All ramen is good ramen when you're craving warmth in your belly. But you won't find a noodle shop in town that fights the cold in more dramatic style than Gogyo.

Not that it looks much like your average ramen joint. Spacious, comfortable and easy-going, Gogyo appears and operates more like an izakaya tavern. It has a good menu of appetizers, sake and shōchū, and there's no pressure just to slurp and run.

Nonetheless, it's the noodles that everyone comes for. Gogyo's secret weapon is kogashi ("burned") ramen. For each bowl, a couple of ladlefuls of lard are heated up in a wok and then ignited, filling the kitchen with billowing fire and smoke. The charred residue is then tipped over the noodles, giving the thick soup — seasoned with either shoyu or miso (my favorite) — a deep black hue and a rich, smoky flavor.

To the ramen cognoscenti, Gogyo is more a curiosity than a holy grail. Even so, it still never fails to amaze first-time visitors or to amuse the many regulars who like to drop in for late-night drinks and noodles after a session of drinking or clubbing in Roppongi.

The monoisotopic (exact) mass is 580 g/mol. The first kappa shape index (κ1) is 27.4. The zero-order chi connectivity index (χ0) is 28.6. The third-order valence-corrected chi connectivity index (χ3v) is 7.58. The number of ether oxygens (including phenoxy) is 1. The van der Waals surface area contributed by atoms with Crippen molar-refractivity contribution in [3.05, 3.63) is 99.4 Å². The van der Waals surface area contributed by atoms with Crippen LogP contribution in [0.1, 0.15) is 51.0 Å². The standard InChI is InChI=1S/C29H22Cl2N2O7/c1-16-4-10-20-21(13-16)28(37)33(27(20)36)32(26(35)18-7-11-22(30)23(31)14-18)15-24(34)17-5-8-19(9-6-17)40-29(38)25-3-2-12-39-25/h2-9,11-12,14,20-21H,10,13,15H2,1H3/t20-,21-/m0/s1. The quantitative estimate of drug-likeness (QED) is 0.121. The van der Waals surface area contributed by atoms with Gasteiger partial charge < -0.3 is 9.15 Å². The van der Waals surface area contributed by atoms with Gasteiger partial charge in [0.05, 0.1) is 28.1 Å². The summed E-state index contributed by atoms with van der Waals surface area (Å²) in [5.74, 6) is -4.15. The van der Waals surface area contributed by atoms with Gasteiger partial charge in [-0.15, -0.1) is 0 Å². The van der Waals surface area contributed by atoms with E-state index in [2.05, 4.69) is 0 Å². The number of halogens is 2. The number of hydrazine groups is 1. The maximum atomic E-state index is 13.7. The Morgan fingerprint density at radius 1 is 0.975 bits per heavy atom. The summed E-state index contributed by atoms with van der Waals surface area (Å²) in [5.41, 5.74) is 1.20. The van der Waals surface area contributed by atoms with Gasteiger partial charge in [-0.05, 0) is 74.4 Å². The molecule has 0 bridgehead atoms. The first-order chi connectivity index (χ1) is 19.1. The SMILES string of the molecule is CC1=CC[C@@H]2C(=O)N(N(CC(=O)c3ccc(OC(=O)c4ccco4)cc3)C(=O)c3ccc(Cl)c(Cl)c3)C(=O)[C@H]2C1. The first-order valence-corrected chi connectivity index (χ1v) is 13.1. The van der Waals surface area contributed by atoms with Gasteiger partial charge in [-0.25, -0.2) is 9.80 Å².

Until last autumn, there was another Gogyo in Yoyogi-Uehara, but it has been turned into a branch of Ippudo (the parent company). Now the only other places in Japan to try this highly distinctive take on ramen are in Kyoto (075-254-5567) and the Fukuoka original (092-735-4152).

1-4-36 Nishi-Azabu, Minato-ku, Tokyo; 03-5775-5566;; open daily 11:30 a.m.-4 p.m. and 5 p.m.-3 a.m. (Sun. and hols till midnight); no smoking; nearest stations Nogizaka, Roppongi; ramen ¥850; major cards OK; English menu; no English spoken.